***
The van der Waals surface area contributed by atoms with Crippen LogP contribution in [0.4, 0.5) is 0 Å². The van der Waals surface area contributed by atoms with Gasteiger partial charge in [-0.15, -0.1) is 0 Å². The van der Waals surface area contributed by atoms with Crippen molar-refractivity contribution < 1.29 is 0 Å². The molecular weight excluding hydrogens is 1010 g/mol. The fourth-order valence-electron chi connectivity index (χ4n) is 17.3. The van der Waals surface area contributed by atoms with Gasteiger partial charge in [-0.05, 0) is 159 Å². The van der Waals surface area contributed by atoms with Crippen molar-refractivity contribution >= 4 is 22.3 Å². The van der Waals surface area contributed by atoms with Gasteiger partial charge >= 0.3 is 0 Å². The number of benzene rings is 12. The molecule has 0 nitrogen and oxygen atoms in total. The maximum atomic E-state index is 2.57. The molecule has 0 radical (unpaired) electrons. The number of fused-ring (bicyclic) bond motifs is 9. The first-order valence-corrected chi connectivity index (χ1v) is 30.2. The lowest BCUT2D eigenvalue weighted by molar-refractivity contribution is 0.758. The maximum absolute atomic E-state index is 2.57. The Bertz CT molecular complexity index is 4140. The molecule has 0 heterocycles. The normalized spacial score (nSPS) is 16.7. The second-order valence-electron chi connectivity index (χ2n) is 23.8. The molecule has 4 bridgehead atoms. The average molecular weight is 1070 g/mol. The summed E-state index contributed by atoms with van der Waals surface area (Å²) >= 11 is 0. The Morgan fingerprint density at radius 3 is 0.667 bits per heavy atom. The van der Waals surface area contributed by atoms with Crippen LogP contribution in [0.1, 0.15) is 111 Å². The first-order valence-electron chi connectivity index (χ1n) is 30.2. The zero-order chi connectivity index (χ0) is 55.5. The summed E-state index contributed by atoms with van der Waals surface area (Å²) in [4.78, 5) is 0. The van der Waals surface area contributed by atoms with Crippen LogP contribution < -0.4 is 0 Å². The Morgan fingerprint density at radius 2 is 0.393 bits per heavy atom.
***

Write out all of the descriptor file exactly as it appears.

The van der Waals surface area contributed by atoms with Crippen LogP contribution in [0.4, 0.5) is 0 Å². The van der Waals surface area contributed by atoms with Gasteiger partial charge in [-0.15, -0.1) is 0 Å². The van der Waals surface area contributed by atoms with Crippen molar-refractivity contribution < 1.29 is 0 Å². The molecular weight excluding hydrogens is 1010 g/mol. The fourth-order valence-electron chi connectivity index (χ4n) is 17.3. The van der Waals surface area contributed by atoms with Gasteiger partial charge in [-0.05, 0) is 159 Å². The van der Waals surface area contributed by atoms with Crippen molar-refractivity contribution >= 4 is 22.3 Å². The van der Waals surface area contributed by atoms with Gasteiger partial charge >= 0.3 is 0 Å². The number of benzene rings is 12. The molecule has 0 nitrogen and oxygen atoms in total. The maximum atomic E-state index is 2.57. The molecule has 0 radical (unpaired) electrons. The number of fused-ring (bicyclic) bond motifs is 9. The first-order valence-corrected chi connectivity index (χ1v) is 30.2. The lowest BCUT2D eigenvalue weighted by molar-refractivity contribution is 0.758. The maximum absolute atomic E-state index is 2.57. The Bertz CT molecular complexity index is 4140. The molecule has 0 heterocycles. The normalized spacial score (nSPS) is 16.7. The second-order valence-electron chi connectivity index (χ2n) is 23.8. The molecule has 4 bridgehead atoms. The average molecular weight is 1070 g/mol. The summed E-state index contributed by atoms with van der Waals surface area (Å²) >= 11 is 0. The Morgan fingerprint density at radius 3 is 0.667 bits per heavy atom. The van der Waals surface area contributed by atoms with Crippen LogP contribution in [0.1, 0.15) is 111 Å². The first-order valence-electron chi connectivity index (χ1n) is 30.2. The zero-order chi connectivity index (χ0) is 55.5. The summed E-state index contributed by atoms with van der Waals surface area (Å²) in [4.78, 5) is 0. The van der Waals surface area contributed by atoms with Crippen LogP contribution < -0.4 is 0 Å². The Morgan fingerprint density at radius 2 is 0.393 bits per heavy atom.